Media critics and the public at large are becoming increasingly alarmed about a slew of recent technological advancements such as drones and next-generation DVRs that pose threats to the personal privacy rights of average citizens.
Even politicians have taken notice. On February 9th Rep. David Taylor, an Olympia, Washington legislator, introduced legislation to ban drones from the surrounding skies in order to protect the privacy rights of the city's citizens.
The "spy-in-the-sky" drone is just the latest example of a technology that could potentially be used to violate the privacy rights of ordinary Americans. One of the more egregious examples of privacy-invading technologies is Verizon's newly-patented DVR which once placed in your living room will not only record you favorite TV programs but also your every movement and word. This DVR is equipped with a TV camera aimed right at you and your family that will use your words and actions to sense your “state of mind” as well as your product preferences. This information will be sent to a program that in turn will televise a regimen of ads tailored just for you.
Verizon’s set-top box will be able to even parse words from your living room conversations and detect your moods to better market to you. For example, this next-generation DVR can sense a particular viewer’s stress-level and instantaneously order up an advertisement for a vacation or aromatherapy to be aired in the next commercial break.
Questions abound. Will consumers have the choice to opt-out of such a service? Will government agencies, including law enforcement officials, be privy to this ongoing record of your words and actions? What if someone hacks the Verizon DVR and can now have an open window on your family's most private moments?
Everyone, it seems, is being tracked, by video cameras, their own smart phones, and E-Z pass devices connected to GPS equipment. And until recently we seem to have accepted this state of affairs.
Now surveillance is taking to the skies. Soon, it will not be easy to avoid the probing eyes of drones flying over cities equipped with monitoring and sensing devices. Local and federal agencies plan to fly at least 30,000 of these unmanned planes over American cities and suburbs. These drones will be equipped with powerful cameras able to monitor ordinary citizens’ behavior.
One can thank President Obama for these "spies in the skies" that will soon be invading the privacy of every US citizen. This month Obama signed a law compelling the FAA to "fully integrate" drones into U.S. airspace by no later than 2015 as a way to fight crime and terrorism.
Thankfully, some Americans are fighting back at this latest invasion of privacy, at least in Seattle and a few other cities. Last year the Federal Aviation Administration gave Seattle’s law-enforcement agencies approval to train operators in the use of unmanned aerial vehicles, more commonly known as drones. With money from a regional Homeland Security grant, the Seattle police department purchased two 3.5-pound Draganflyer X6 Helicopter Tech drones.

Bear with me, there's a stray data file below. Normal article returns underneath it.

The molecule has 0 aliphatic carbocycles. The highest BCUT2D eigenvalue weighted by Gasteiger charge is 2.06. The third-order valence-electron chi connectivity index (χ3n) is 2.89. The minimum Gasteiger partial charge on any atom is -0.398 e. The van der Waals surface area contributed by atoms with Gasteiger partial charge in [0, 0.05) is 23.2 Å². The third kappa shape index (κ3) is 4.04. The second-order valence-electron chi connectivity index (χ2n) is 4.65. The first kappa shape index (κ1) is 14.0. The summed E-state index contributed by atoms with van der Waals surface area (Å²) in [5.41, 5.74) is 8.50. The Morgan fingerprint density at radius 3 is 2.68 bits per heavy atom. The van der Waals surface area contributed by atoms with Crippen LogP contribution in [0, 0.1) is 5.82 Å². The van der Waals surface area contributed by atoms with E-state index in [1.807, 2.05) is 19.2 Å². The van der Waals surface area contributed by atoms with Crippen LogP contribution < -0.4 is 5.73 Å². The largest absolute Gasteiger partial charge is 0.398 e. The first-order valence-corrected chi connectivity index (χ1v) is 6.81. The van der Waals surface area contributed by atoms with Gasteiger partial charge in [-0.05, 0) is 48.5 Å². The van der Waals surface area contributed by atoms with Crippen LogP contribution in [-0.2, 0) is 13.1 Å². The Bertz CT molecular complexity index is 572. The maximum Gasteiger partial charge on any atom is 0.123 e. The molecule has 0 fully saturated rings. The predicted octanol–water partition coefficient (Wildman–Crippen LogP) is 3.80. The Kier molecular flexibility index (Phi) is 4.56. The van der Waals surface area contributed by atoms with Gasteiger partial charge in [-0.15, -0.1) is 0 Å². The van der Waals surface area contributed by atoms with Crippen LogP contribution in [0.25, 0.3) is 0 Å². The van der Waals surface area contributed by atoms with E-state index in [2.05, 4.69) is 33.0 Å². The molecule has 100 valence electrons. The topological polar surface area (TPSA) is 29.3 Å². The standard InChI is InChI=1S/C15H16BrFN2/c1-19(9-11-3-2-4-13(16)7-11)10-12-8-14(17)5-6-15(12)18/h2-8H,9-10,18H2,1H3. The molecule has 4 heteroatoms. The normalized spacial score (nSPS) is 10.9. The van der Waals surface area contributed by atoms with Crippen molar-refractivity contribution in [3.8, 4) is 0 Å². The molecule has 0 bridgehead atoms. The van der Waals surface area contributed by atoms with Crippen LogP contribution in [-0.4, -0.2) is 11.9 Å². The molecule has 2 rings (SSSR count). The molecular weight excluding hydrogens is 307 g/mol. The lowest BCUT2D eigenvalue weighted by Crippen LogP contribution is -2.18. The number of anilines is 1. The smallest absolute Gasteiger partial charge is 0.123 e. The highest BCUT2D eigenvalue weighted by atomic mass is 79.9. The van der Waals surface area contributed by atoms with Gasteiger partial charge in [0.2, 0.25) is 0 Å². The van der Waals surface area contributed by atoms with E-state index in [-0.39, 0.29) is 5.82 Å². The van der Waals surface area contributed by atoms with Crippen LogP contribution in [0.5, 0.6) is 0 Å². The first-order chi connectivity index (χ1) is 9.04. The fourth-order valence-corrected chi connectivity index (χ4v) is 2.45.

When citizens discovered that these unmanned drones would subject their everyday movements to law-enforcement agencies' scrutiny, they protested, so loudly and in such numbers that Mayor Mike McGinn pulled the plug on the department’s drone program even before it got off the ground.
An ACLU spokesperson applauded the decision. “Drones would have given police unprecedented abilities to engage in surveillance and intrude on people’s privacy,” he said, adding that “there was never a strong case made that Seattle needed the drones for public safety.”
Such debates are taking place across the US as law-enforcement agencies seek to utilize drone technology. Charlottesville, Va. ordered a two-year moratorium on the citywide use of unmanned aircraft, supposedly the first US city to do so.
Some believe that the invasion will cease only when members of the global and national elite—the world’s superrich and ultra-powerful—find themselves subject to unwanted public scrutiny. Wikileaks founder Julian Assange gave the international political establishment a taste of its own medicine when his organization intercepted and made public thousands of emails of politically powerful individuals. Over the last few years Anonymous, the global “hackavista” group, has broken into the private files and databases of everyone from the Arizona police department to the Greek government. Even the FBI.
This week the world learned that the personal e-mails and files of the Bush family (yes, that Bush family) have been pilfered and made public by a “lone hacker” named “Guccifer” and published on TimeWarner’s website thesmokinggun.com.
As the public becomes more techno-savvy, it is safe to say they will learn how to resist and frustrate the more obvious sources of privacy destruction, such as snooping DVRs and eye-in-the-sky aerial drones, either through personal choice or collective civic action.
Citizens must also get into the habit of not participating in this erosion of their personal privacy through revelatory comments and photos they broadcast to any and all through Facebook, Twitter, and Instagram.
It is hard enough to keep the prying eyes of government and corporations out of your personal business. You should not feel compelled to help them along through voluntary self-exposure.